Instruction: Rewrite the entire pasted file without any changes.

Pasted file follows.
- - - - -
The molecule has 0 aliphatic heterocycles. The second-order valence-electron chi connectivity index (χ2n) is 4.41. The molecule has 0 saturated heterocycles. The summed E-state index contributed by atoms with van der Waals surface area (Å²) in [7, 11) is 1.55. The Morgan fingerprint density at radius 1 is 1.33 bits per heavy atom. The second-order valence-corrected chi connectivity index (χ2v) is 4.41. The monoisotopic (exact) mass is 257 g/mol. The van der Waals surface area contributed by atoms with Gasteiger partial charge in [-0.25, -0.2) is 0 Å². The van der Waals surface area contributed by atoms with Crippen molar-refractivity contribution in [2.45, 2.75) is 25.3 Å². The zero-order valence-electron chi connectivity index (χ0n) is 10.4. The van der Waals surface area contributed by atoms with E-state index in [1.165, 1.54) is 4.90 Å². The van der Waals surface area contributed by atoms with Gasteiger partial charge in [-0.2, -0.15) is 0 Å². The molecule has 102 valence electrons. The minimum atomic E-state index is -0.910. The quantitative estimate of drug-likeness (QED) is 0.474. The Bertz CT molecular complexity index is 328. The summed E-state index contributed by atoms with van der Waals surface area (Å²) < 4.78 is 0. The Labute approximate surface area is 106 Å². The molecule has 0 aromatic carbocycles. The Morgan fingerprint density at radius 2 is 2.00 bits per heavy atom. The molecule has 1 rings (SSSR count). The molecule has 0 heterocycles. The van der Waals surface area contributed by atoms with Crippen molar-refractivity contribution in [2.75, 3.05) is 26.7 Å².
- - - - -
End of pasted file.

The molecule has 0 aliphatic heterocycles. The second-order valence-electron chi connectivity index (χ2n) is 4.41. The molecule has 0 saturated heterocycles. The summed E-state index contributed by atoms with van der Waals surface area (Å²) in [7, 11) is 1.55. The Morgan fingerprint density at radius 1 is 1.33 bits per heavy atom. The second-order valence-corrected chi connectivity index (χ2v) is 4.41. The monoisotopic (exact) mass is 257 g/mol. The van der Waals surface area contributed by atoms with Gasteiger partial charge in [-0.25, -0.2) is 0 Å². The van der Waals surface area contributed by atoms with Crippen molar-refractivity contribution in [2.45, 2.75) is 25.3 Å². The zero-order valence-electron chi connectivity index (χ0n) is 10.4. The van der Waals surface area contributed by atoms with E-state index in [1.165, 1.54) is 4.90 Å². The van der Waals surface area contributed by atoms with Gasteiger partial charge in [-0.2, -0.15) is 0 Å². The molecule has 102 valence electrons. The minimum atomic E-state index is -0.910. The quantitative estimate of drug-likeness (QED) is 0.474. The Bertz CT molecular complexity index is 328. The summed E-state index contributed by atoms with van der Waals surface area (Å²) < 4.78 is 0. The Labute approximate surface area is 106 Å². The molecule has 0 aromatic carbocycles. The Morgan fingerprint density at radius 2 is 2.00 bits per heavy atom. The molecule has 1 rings (SSSR count). The molecule has 0 heterocycles. The van der Waals surface area contributed by atoms with Crippen molar-refractivity contribution in [2.75, 3.05) is 26.7 Å².